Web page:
For some gigs I use an M-Audio Oxygen 8 MIDI keyboard controller to hold chords for pads, and sometimes create riffs with Live’s soft synths. If necessary I can record MIDI parts on the spot, and Live will automatically place those riffs into the right time. I use this sparingly because I don’t want to make the tracks too busy. I also like to be conservative with CPU consumption to avoid dropouts or other buzzkillers, so I use efficient virtual synths like Rob Papen’s Predator and Live’s own well-rounded synth, Operator. Paul Van Dyk uses two MacBook Pros for his performances—one for audio and one for soft synths—but those of us who aren’t as well-heeled can get by with one laptop by exercising a bit of care.
At first I was worried about the durability and general feasibility of setting up in a DJ booth, but setup and takedown has proven to be quick and painless. With my hard disk and interface both powered by separate FireWire ports, my rig is actually quite stealth (see opening picture). For example, I was able to complete a tour of India without a single hiccup; the only extra gear I needed was an international power plug adapter.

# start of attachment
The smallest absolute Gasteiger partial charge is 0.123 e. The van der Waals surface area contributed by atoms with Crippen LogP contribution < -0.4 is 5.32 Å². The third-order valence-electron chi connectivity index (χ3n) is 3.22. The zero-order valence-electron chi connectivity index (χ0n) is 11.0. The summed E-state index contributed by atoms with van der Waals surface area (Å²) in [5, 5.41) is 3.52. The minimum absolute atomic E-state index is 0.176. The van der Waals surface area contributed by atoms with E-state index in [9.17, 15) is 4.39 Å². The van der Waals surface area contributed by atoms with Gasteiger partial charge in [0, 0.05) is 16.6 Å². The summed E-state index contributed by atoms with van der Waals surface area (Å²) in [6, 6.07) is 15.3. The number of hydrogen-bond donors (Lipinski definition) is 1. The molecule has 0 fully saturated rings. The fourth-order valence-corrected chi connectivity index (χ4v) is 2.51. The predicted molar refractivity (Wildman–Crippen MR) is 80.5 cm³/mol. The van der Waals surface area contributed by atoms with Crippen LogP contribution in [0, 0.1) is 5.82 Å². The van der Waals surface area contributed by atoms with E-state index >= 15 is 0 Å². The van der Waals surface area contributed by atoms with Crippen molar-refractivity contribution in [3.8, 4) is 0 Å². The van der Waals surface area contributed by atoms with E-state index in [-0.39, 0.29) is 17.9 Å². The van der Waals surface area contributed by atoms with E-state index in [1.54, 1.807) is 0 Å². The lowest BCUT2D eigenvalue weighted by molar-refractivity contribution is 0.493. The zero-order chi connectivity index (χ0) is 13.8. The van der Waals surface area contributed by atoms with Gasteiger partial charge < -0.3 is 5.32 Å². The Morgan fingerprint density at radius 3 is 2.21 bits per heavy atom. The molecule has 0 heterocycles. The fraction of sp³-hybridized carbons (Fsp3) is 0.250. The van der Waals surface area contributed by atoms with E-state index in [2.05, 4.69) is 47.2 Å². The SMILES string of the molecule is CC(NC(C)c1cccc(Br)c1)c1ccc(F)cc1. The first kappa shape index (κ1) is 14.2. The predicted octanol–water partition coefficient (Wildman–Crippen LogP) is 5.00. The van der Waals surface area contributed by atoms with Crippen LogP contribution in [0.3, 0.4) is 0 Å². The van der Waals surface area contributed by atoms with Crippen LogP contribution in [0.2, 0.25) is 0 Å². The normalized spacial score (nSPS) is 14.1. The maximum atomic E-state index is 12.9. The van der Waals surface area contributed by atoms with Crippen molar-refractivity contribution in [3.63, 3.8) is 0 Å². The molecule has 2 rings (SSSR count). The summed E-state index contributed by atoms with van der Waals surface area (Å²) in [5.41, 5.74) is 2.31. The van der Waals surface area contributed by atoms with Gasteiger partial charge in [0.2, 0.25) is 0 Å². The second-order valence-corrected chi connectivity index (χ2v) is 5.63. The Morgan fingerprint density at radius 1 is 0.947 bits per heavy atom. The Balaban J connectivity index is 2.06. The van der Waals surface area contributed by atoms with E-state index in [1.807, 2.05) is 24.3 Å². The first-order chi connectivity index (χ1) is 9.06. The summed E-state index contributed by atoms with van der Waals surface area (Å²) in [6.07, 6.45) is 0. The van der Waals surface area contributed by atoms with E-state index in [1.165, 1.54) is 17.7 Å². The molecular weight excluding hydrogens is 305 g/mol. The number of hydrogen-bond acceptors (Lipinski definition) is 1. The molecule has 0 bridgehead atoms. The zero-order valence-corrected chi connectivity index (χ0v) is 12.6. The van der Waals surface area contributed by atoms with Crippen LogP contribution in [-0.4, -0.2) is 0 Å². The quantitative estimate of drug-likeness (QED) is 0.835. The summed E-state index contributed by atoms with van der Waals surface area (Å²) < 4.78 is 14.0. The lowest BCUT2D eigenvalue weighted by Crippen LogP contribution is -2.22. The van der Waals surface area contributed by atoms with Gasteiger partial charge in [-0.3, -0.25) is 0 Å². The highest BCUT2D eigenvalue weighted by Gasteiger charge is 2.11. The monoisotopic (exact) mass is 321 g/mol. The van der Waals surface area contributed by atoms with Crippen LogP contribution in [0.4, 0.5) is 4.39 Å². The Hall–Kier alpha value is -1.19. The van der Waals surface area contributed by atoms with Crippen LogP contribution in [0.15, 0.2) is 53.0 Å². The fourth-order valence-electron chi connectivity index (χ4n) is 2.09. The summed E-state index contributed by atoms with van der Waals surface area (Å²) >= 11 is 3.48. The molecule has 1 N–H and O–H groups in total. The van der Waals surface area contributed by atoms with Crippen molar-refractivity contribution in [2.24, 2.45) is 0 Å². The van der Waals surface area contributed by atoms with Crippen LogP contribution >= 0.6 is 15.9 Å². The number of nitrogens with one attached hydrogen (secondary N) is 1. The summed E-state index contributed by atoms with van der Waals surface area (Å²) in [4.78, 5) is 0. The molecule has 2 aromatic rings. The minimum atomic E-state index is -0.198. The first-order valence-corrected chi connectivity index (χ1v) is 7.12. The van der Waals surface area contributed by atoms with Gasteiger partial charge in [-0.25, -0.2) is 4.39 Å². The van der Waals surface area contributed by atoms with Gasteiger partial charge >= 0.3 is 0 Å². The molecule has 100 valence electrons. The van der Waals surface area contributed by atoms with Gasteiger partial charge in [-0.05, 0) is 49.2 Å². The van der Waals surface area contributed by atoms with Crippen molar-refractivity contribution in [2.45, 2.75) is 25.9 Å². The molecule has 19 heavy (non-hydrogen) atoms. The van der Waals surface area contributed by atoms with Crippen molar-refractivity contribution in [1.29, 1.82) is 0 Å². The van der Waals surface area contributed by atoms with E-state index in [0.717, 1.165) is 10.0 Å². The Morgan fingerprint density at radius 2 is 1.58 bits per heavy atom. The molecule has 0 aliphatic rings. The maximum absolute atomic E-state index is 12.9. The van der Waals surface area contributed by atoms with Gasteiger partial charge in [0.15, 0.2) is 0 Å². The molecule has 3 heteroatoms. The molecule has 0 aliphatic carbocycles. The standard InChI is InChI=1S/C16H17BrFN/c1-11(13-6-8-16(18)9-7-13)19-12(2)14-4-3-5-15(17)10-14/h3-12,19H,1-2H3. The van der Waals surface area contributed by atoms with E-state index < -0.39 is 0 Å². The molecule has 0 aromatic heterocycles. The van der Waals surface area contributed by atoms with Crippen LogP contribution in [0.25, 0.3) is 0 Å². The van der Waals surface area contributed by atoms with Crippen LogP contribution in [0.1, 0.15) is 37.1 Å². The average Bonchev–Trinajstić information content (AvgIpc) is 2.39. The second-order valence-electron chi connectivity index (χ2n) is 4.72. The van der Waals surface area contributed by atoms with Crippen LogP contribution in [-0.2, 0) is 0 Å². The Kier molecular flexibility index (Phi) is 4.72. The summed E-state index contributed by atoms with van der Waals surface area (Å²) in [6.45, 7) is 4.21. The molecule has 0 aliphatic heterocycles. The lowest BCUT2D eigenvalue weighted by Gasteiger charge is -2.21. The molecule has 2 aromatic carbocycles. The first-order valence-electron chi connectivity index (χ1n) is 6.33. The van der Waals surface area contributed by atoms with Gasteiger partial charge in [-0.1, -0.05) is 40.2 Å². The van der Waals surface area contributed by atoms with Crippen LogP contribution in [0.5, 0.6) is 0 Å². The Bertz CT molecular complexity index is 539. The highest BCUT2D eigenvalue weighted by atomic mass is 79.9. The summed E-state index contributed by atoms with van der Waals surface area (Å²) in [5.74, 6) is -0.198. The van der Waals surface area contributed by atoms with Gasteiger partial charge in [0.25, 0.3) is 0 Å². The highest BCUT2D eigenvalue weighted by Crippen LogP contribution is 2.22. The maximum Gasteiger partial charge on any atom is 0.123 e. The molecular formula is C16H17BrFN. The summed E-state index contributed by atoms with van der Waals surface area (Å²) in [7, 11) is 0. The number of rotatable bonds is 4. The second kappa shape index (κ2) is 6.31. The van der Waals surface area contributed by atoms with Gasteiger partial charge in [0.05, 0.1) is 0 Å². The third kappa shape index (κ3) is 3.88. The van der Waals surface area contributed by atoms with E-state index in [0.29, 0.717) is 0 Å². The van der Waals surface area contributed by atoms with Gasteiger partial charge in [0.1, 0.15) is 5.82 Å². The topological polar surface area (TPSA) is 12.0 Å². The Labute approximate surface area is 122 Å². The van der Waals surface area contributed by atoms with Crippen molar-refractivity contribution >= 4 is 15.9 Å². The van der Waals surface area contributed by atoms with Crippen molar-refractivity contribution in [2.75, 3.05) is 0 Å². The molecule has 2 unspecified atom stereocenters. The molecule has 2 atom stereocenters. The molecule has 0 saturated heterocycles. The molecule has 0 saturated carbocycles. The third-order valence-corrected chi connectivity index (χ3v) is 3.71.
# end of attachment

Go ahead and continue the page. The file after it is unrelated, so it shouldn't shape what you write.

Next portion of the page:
When I first made the leap to laptop there were limited choices for DJs, but now there are many options available: Vinyl, CD decks, Flash Drives, Serato and Traktor scratch controllers, and more. All have their benefits, but I still enjoy using Live the most. Its interface and flow seem to work synergistically with how my brain is wired. Some of the bigger DJs I’ve opened for have been fascinated with my Live setup. Matt Darey almost ran back to his hotel room to grab his external hard drive to plug into my MacBook when the CDJs at the club were malfunctioning, and even Armin Van Buuren told me he had been tempted to make the jump to laptop with Ableton Live.
As to the future, I’m looking forward to the new features in Live 8, I have an Akai APC40 controller on order, and I’ve heard of an upcoming development partnership with Serato. Yes, exciting and creative times lie ahead!